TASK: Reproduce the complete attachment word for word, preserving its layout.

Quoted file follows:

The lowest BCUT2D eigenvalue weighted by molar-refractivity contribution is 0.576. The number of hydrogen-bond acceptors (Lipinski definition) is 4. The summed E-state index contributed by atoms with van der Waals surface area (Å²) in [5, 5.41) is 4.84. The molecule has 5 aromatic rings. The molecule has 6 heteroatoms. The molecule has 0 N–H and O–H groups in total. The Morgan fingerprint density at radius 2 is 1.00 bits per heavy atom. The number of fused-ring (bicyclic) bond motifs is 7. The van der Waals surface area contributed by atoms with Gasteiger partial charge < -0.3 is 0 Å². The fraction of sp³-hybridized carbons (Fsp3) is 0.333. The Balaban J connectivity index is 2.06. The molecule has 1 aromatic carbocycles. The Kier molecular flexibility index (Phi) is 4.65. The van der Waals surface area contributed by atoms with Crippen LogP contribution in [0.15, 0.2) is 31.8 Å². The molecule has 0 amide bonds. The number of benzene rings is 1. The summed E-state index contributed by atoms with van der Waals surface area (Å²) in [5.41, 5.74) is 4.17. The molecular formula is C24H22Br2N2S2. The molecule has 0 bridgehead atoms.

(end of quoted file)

The lowest BCUT2D eigenvalue weighted by molar-refractivity contribution is 0.576. The number of hydrogen-bond acceptors (Lipinski definition) is 4. The summed E-state index contributed by atoms with van der Waals surface area (Å²) in [5, 5.41) is 4.84. The molecule has 5 aromatic rings. The molecule has 6 heteroatoms. The molecule has 0 N–H and O–H groups in total. The Morgan fingerprint density at radius 2 is 1.00 bits per heavy atom. The number of fused-ring (bicyclic) bond motifs is 7. The van der Waals surface area contributed by atoms with Gasteiger partial charge < -0.3 is 0 Å². The fraction of sp³-hybridized carbons (Fsp3) is 0.333. The Balaban J connectivity index is 2.06. The molecule has 1 aromatic carbocycles. The Kier molecular flexibility index (Phi) is 4.65. The van der Waals surface area contributed by atoms with Crippen LogP contribution in [0.15, 0.2) is 31.8 Å². The molecule has 0 amide bonds. The number of benzene rings is 1. The summed E-state index contributed by atoms with van der Waals surface area (Å²) in [5.41, 5.74) is 4.17. The molecular formula is C24H22Br2N2S2. The molecule has 0 bridgehead atoms.